There are some other factors as well, which add fuel to the fire of frustration– ballooning of pocket health expenditure, lack of the basic most of supplies and health infrastructure (meaning more need for the patient to procure them from private medical stores), late arrival to the hospital (many a time due to loss of crucial hours at hands of quacks), due to which the patient is already in a non-salvageable state by the time he or she receives attention from the doctor and the popular culture which places the doctors on a pedestal as equivalent to Gods, leading to high expectations.


One of the demands of the protesting doctors (which in principle was accepted by Dr. Harshavardhan, the Hon. Union Minister of Health and Family Welfare), is a strong law to deal with perpetrators of violence against health care professionals. It is interesting to note, that there already exists, in as many as 19 states of India (including West Bengal), a Protection Of Medicare Service Persons And Medicare Service Institutions (Prevention Of Violence And Damage To Property) Act, also known as the Medical Protection Act (MPA). As per provisions of the Act, attacking a health-care professional or causing damage to property in a health-care facility can attract a fine of Rs. 50,000 and a jail term of 3 years. Additionally, there are the general provisions of the Indian Penal Code (IPC) dealing with assault, injury and grievous injury (the fracture suffered by Dr. Paribaho would have been one). Protection of patient rights, falls under the Consumer Protection Act (COPRA).

There are problems with the implementation of the MPA, as it is as yet not included in the IPC or CrPC (Code of Criminal Procedure) and the law enforcement system in India is ill-famed for its tedious, slow moving pace. Moreover, in many cases (possibly including the latest one in Kolkata), the perpetrators of violence against the health-practitioners are linked to the party in power at the local level or enjoy its patronage. In such cases, the law enforcement machinery can hardly be expected to be unbiased and efficient in bringing to book the perpetrators.

Queensland, Australia has one of the harshest laws to deal with violence against healthcare professionals, with provisions of imprisonment of up to 14 years.  A new law promised by Dr. Harshavardhan (Hon. Minister of Health and Family Welfare, Government of India), comes close- with 12 years of imprisonment in such cases, envisaged to be made part of the law. The National Health Service in United Kingdom has a ‘Zero Tolerance’ policy towards violence against health professionals. The Assaults on Emergency Workers (Offences) Act provides for imprisonment up to 12 months. Even in the much more federal United States of America, with provisions differing from state to state, of late, there have been calls to move towards more uniform policies to deal with and prevent violence against health-care professionals, an example being the Health Care Workplace Violence Prevention Act tabled in 2018.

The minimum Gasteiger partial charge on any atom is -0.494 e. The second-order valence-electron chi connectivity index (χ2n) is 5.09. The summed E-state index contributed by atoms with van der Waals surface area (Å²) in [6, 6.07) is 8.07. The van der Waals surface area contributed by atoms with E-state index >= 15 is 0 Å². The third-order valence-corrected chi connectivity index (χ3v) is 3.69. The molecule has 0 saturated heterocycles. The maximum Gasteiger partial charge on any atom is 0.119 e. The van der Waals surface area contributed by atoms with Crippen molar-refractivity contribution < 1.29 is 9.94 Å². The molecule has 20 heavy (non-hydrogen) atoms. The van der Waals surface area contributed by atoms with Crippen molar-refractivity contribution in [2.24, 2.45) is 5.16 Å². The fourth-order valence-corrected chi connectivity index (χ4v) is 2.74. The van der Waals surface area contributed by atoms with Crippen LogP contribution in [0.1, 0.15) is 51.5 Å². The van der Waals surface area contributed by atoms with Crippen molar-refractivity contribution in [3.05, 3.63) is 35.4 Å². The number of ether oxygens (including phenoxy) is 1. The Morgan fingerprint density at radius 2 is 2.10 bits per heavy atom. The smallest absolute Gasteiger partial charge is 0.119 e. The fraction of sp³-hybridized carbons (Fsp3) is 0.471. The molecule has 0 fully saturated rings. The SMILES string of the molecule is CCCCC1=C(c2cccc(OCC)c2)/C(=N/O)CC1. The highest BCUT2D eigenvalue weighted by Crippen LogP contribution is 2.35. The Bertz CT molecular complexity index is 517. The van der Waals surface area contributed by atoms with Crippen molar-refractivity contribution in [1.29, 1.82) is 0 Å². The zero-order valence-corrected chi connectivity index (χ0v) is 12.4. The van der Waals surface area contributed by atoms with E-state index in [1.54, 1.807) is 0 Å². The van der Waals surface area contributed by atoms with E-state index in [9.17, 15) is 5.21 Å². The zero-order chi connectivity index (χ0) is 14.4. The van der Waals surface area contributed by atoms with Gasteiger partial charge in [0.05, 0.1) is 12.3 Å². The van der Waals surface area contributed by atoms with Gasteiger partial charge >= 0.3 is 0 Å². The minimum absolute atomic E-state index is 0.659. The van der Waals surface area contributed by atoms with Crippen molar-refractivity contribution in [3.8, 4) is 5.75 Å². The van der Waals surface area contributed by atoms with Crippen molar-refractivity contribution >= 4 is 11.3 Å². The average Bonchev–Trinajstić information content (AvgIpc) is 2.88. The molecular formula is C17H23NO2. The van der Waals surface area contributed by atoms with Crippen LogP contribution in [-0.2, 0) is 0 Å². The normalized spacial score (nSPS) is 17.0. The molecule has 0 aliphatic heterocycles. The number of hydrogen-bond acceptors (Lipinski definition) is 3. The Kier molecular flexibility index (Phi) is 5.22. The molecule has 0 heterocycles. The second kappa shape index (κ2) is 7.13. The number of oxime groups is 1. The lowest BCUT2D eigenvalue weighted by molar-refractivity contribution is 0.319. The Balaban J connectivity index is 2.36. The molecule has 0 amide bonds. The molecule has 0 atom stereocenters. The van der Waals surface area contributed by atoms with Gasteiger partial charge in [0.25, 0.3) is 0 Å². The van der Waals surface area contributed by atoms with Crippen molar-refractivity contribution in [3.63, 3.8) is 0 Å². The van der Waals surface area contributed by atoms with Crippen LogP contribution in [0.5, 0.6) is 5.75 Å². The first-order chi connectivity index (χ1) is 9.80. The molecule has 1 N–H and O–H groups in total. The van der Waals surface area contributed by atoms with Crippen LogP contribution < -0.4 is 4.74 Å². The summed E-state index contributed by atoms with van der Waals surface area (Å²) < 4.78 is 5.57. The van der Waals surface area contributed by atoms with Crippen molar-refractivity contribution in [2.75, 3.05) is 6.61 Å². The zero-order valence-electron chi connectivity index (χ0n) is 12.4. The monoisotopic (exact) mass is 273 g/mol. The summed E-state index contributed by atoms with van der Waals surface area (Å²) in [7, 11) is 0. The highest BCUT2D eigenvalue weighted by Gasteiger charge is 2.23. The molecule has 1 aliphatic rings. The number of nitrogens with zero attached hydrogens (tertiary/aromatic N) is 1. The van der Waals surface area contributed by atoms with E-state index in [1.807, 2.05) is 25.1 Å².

For a country of the scale of India, any problem is a complex one and does not have any easy one stop solution. While the strengthening of laws (more importantly ensuring correct implementation) and providing more security at workplaces of health-care professionals will definitely go a long way towards ameliorating this pressing problem, there is also much more which needs to be done.

Firstly, training in communication, identifying, pre-empting and dealing with tricky situations (which have potential of spiralling out of hand) needs to be included in the syllabus of medical schools right from early years. Simulations and mock-drills could be carried out from time to time to check the systems at hand and plug loopholes, if any. One possible step could be gradually incorporating indigenous languages more and more in the med-school syllabus, to enable better doctor-patient communication and mutual understanding.

Better screening and security checks at the entrance to the hospital, to flush out any articles that could possibly be used to attack others could help. Moreover, there needs to be a strict cap on the number of attendants that are allowed to step into the emergency or ward areas along with one patient. Another step that could help, is divesting security of hospitals (at least the large ones) from local police forces (most liable to be influenced by local ruling politicians) and handing it over to a force on the lines of CISF (Central Industrial Police Force), which provides security to airports and metro stations.

There are many from within and outside the fraternity that push for self-defence training for doctors. While not a bad idea entirely, it’s utility in the real world is debatable. In many cases of violence, the doctor is simply outnumbered by patient attendants. Also, how such a practice bodes for the doctor-patient relationship, based on trust and compassion, is something to be thought about.

Long term solutions for this problem, of course, lie in enhancing the per-capita budgetary spending on health, ensuring proper supply of essential drugs and consumables in the government set-up, subsidised health insurances (Ayushman Bharat for example) to reduce the out-of-pocket expenditure and most importantly, inculcating a rational and humane perspective right from the schooling years in the masses at large, so that fewer and fewer end up perpetrating such violence in the heat of the moment.

Dev Desai

Budding Medico @AIIMS. Avid newspaper reader (follow politics keenly; NaMo fan), foodie and an enthusiastic dabbler in the magical 'World of Words!'